Okay, perhaps the editors haven't quite gone that far. Yet. But they're doing everything short of shipping weapons to Baghdad in an attempt to undermine the Bush administration's supposed intention to invade Iraq. (I think this would be Ann Coulter's cue to accuse them of treason and suggest they be deported to Guantanamo.)

First, they reported possible U.S. plans to invade Iraq from three sides simultaneously, describing the size of the U.S. force and the directions from which the attacks would come. Then they followed up by describing an alternative plan, in which the U.S. would seize Baghdad quickly and attack from the "inside out".

And to follow up on revealing Pentagon plans to Saddam Hussein, the Times is propagandizing against war, attempting to convince the American public that attacking Iraq isn't economically feasible. Except, once again, the Times writes a headline that their story can't back up: "Profound Effect on U.S. Economy Seen in a War on Iraq."

The article primarily focuses on the cost of the conflict, but without explaining what the "profound effects" of those costs might be. Moreover, it's all guesswork, as the Times admits:

Senior administration officials said Mr. Bush and his top advisers had not begun to consider the cost of a war because they had yet to decide what kind of military operation might be necessary. Whatever choice is made, experts say, the costs are likely to be significant and therefore may ultimately influence the size, scale and tactics of any military operation.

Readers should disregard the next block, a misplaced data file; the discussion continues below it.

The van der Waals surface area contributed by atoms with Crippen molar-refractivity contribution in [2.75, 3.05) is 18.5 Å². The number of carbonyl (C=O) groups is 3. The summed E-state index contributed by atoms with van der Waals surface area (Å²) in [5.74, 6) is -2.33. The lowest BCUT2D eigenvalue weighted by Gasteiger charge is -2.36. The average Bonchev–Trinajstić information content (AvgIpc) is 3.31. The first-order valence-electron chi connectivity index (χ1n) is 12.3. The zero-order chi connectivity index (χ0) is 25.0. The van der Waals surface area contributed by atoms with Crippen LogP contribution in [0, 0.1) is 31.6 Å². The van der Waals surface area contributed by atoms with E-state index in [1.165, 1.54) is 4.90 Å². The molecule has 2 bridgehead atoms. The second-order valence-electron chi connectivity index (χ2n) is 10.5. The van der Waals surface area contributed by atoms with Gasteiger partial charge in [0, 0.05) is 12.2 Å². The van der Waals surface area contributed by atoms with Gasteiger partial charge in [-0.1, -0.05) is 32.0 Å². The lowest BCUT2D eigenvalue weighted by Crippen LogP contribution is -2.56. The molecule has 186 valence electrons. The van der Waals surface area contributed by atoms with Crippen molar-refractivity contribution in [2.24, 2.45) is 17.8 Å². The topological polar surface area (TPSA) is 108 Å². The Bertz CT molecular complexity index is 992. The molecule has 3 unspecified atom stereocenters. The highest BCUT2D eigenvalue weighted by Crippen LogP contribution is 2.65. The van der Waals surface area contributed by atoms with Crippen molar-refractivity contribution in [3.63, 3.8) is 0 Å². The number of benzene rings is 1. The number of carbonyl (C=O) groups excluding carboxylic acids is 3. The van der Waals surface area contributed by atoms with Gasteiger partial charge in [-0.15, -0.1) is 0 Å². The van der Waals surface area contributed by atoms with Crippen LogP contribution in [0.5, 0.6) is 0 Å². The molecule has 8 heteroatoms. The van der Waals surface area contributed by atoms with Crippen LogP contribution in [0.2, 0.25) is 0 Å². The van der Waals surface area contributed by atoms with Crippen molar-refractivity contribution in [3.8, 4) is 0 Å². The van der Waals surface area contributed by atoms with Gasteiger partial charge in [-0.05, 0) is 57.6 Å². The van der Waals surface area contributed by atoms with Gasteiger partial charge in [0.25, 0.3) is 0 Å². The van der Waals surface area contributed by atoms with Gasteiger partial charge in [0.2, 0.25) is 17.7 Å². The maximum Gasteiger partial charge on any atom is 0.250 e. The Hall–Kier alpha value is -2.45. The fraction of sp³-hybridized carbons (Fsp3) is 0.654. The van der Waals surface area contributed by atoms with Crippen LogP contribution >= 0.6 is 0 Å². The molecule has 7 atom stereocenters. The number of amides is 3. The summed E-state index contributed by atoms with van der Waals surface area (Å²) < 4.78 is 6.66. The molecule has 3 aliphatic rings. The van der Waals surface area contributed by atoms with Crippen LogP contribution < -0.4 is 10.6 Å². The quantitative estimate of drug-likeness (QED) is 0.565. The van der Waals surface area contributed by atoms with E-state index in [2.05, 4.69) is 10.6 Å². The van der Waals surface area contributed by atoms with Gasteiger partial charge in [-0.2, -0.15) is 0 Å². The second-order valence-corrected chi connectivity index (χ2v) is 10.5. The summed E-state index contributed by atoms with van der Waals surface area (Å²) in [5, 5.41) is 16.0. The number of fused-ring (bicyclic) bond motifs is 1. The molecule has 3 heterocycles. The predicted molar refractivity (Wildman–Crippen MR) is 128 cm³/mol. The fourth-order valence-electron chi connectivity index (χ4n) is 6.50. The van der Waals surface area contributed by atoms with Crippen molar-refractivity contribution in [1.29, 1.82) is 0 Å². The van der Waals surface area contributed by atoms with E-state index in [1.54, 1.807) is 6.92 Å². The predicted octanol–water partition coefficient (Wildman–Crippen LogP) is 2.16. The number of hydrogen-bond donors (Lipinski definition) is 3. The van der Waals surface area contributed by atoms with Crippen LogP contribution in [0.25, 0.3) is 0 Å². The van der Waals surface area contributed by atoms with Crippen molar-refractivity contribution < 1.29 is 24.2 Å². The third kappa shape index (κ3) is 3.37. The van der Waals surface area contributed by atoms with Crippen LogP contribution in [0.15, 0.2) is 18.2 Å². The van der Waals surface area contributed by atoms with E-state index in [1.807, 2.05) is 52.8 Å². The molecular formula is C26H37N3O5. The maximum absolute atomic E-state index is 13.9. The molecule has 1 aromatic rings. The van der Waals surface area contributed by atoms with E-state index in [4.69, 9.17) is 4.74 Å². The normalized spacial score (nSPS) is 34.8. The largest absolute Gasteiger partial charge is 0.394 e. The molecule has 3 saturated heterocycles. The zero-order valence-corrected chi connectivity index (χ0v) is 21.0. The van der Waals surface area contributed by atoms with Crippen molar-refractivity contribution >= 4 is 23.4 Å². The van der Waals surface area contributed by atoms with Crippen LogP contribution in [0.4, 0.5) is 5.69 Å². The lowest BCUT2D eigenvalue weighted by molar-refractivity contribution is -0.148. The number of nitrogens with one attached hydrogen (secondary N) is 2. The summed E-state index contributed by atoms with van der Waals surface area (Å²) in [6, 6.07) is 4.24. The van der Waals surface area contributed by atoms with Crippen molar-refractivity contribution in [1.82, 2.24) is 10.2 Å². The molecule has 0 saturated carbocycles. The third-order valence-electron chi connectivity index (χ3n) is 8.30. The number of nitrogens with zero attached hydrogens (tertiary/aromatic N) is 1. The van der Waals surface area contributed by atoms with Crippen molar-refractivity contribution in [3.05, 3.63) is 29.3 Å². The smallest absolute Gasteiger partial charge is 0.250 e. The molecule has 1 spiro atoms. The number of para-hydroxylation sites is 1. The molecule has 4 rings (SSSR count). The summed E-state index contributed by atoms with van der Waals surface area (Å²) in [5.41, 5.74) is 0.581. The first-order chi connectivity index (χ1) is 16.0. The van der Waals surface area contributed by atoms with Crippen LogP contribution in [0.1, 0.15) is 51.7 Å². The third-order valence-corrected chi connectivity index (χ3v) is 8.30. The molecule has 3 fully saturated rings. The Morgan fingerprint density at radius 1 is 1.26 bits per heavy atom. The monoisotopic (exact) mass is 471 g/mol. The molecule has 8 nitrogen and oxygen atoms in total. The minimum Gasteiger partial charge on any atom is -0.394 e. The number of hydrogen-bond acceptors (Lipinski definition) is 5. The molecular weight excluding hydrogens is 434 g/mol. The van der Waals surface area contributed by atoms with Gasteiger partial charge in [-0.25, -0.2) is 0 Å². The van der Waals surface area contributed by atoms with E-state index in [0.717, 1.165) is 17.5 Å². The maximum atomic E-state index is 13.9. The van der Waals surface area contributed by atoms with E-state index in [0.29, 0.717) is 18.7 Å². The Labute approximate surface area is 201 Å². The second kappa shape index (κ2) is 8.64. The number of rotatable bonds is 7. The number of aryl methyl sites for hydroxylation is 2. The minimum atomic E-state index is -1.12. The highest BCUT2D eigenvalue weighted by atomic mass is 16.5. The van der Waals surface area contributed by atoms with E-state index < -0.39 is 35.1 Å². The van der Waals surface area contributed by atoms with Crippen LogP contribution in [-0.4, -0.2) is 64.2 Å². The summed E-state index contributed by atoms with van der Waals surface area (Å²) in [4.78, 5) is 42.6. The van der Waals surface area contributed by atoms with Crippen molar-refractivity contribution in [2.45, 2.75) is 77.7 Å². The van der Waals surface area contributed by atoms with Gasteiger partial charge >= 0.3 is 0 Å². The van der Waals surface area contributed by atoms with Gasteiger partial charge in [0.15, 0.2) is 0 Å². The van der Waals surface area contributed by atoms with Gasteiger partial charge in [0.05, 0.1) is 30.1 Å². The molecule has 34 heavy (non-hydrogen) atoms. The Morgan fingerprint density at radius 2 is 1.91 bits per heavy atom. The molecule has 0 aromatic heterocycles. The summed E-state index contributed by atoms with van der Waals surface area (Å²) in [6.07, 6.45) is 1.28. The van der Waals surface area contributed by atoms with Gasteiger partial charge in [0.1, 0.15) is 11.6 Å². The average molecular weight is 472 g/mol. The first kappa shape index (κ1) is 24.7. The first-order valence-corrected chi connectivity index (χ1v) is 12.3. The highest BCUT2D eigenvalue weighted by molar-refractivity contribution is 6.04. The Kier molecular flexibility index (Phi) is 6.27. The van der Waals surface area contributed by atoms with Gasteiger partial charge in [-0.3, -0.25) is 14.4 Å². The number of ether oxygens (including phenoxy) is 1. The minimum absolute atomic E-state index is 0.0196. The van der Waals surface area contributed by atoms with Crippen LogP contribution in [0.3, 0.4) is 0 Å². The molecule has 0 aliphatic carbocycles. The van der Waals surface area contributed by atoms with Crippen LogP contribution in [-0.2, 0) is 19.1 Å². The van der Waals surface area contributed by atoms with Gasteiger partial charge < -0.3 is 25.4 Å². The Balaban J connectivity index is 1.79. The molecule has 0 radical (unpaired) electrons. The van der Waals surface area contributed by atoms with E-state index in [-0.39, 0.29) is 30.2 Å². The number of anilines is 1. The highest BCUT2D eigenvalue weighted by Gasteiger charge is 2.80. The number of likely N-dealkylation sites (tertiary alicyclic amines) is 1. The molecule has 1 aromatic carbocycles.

(Emphasis added.) The article also discusses the potential disruption of the oil supply, but admits that Bush has thought ahead:
Last Nov. 13, a month after the United States began bombing Afghanistan to dislodge the Taliban and Al Qaeda, the president's advisers debated whether Iraq should be the focus of phase two of the campaign against terrorism. Mr. Bush directed Energy Secretary Spencer Abraham to add more than 100 million barrels to the Strategic Petroleum Reserve.

Since Jan. 1, oil shipments into the reserve have reached record levels, about 150,000 barrels a day. One oil strategist in London noted that United States government acquisitions for the reserve were accounting for more than half of the growth in demand for oil this year.

With a capacity of 700 million barrels, the reserve could be used to disperse 4.2 million barrels of oil a day to jittery markets more than enough to make up for the 1 million barrels a day of Iraqi crude lost because of military operations.

So what's the "profound effect?" The article doesn't say. It hints, I suppose, that a recession is possible, but certainly doesn't provide the certainty that the headline does.

Also, eating less helps you lose weight

From the Science section of The New York Times:

Changing physical education classes so that students spend more class time in motion can yield measurable improvements in fitness, a new study reports.
From The Onion's Center For Figuring Out Really Obvious Things.

July 31, 2002

It's too darn hot

It's really hot here in Philadelphia. It's hot all around the country.